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F11 jacking up vehicle

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Any hints or suggestions on the best way to jack the vehicle up to remove wheels. 

 

The car car doesn’t come with a jack and the specific jacking points look like they are designed for a specific jack shine makes it difficult to position my trolly jack. 

 

Any suggestions woyld be much appriciated as I’ve got the rear bump stops to replace and want the car to be securely supported. 

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16 minutes ago, pidgeonpost said:

Assuming the F series is like the E series you can buy one of these which locates in the jacking point on the car. :)

 

Yup agree with that. I use them to jack up my car.

 

A decent trolley jack with a big wide rubber pad on it will be fine without one of the pads above which are just made from a hockey puck. 

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4 minutes ago, 535i Andrew said:

 

Yup agree with that. I use them to jack up my car.

 

A decent trolley jack with a big wide rubber pad on it will be fine without one of the pads above which are just made from a hockey puck. 

I've wondered a few times whether the load should be taken by the perimeter of the jacking point which looks like some sort of plastic, or by the internal flat surface. If the latter then the rectangular part of the pad needs to be taller than the recess. Never really investigated it.

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I'm not convinced that the jack pads you but have a tall enough piece to go into the jack point. 

 

The plastic jack point pieces fitted to the car are stiffened and spread the load over a big area on the chassis. 

 

Either way I think you will be fine. 

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1 hour ago, Ninja59 said:

There is also a front central jacking point, but it is a long way in....

 

A long low jack is required for that.  Regularly lifted my E60 by this point.  

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20 hours ago, 535i Andrew said:

 

A long low jack is required for that.  Regularly lifted my E60 by this point.  

 

I used my standard trolley jack on the front central lifting point and it worked a charm. I too thought I wasn't going to get enough purchase on the lever but there was actually plenty of lever space once the trolley was well under the engine.

 

IMG_6410.jpg

 

 

Edited by Matthew Ashton

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Don't let him fool you Mike, that's his pals garage! ;) Serious garage envy there.:D

 

Thats a posh jack you've got @Matthew Ashton. A common or garden one like this

 

https://www.machinemart.co.uk/p/ctj2l-2-tonne-long-diy-trolley-jack/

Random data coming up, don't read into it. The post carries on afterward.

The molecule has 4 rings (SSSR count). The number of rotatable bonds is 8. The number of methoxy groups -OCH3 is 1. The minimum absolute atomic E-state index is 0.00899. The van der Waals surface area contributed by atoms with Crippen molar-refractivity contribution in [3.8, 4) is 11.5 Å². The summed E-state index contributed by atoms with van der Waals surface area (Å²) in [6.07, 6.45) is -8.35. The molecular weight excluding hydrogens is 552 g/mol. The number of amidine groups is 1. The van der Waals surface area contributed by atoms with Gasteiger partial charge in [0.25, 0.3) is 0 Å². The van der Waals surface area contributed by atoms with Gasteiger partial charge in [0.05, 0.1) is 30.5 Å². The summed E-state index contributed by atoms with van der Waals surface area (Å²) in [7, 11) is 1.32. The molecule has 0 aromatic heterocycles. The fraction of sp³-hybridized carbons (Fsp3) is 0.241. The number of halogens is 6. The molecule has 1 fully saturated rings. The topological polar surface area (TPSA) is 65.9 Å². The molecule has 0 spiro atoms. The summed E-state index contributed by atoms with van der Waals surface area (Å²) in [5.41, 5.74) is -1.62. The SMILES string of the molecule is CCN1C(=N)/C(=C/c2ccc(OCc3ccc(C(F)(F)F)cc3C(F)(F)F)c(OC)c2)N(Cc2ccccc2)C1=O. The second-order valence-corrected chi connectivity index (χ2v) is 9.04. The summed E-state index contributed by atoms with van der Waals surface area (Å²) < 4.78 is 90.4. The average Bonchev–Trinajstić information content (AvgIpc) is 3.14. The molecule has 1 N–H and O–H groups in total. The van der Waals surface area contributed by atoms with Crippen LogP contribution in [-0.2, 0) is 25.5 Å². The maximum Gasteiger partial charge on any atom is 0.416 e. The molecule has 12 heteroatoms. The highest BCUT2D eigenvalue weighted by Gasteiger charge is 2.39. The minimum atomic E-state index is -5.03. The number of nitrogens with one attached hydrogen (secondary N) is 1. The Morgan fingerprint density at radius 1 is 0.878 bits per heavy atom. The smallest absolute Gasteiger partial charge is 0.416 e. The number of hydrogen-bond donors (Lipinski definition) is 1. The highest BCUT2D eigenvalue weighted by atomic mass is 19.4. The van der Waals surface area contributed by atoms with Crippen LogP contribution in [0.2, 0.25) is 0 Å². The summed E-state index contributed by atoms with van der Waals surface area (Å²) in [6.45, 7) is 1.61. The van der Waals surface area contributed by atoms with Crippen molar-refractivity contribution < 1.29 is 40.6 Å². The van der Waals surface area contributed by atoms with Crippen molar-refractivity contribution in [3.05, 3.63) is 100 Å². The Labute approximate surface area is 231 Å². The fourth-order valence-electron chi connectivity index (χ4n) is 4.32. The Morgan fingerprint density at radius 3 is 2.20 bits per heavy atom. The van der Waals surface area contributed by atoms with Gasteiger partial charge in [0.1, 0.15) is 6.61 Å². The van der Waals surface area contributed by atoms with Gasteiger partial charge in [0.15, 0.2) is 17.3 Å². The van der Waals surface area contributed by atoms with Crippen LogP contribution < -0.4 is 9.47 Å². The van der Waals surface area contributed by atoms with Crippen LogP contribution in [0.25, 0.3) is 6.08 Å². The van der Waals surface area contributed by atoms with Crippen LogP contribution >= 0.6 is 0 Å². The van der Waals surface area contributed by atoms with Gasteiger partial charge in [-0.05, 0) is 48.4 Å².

may struggle as it's not as low or as long as the one you've got. My jack is similar to Matthews and it's surprising how little movement of the lever you need to lift the car, i.e. it will work in a restricted space where you can't get a good full length swing on the handle. 

 

My plaster board walls are dot n dabbed, total nightmare to fix anything too!

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Is the front central jacking point obvious when you see it? What about the rear, I didn't think you were meant to jack from the diff casing?

 

On my z4 I can jack from the front side jack point and it lifts the whole side of the car to be able to put a stand under the rear side point, not sure if that'll be possible on the 5 series as it's a considerably longer wheelbase.

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It is fairly obvious

 

It's a slippy slidy aluminium dome in a sea of plastic 

 

Why they couldn't make it look like an actual jacking point it anyone's guess

 

ETA according to TIS you can jack on the case of the diff itself but NOT the rear cover. I always use a block of wood - small block of mahogany no less, passed down the generations - to protect whatever I'm jacking.

 

 

Edited by bmwmike

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13 hours ago, bmwmike said:

Tiled garage floor Matthew? Surprised they don't crack or chip with the point loading of the jack wheels. 

 

Presumably not dot n dabbed tiles like some of ours are.

 

You got me @535i Andrew.

 

There is normally a 488 Ferrari (not mine) shaped vehicle parked there but it gets moved whenever I feel the need to have some BMW mechanical time! The owner is seriously pedantic about his building works and his tiler is top notch. I was a little worried about point load damage but that floor is solid. 

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I have my garage floor tiled as well, it will be fine if you use the proper tile. I went to a tile expert and specified I wanted something suitable for a garage and with high point loading. They knew which tile range to use, only had 3 colours to choose from but whatever, it's a garage. It's been in there for 10 years now and not one has cracked, even with entire cars resting on four metal jackstands. They also stand up really well to oil spills and chemicals,  wipe clean with brake cleaner and no discoloration at all.

 

 

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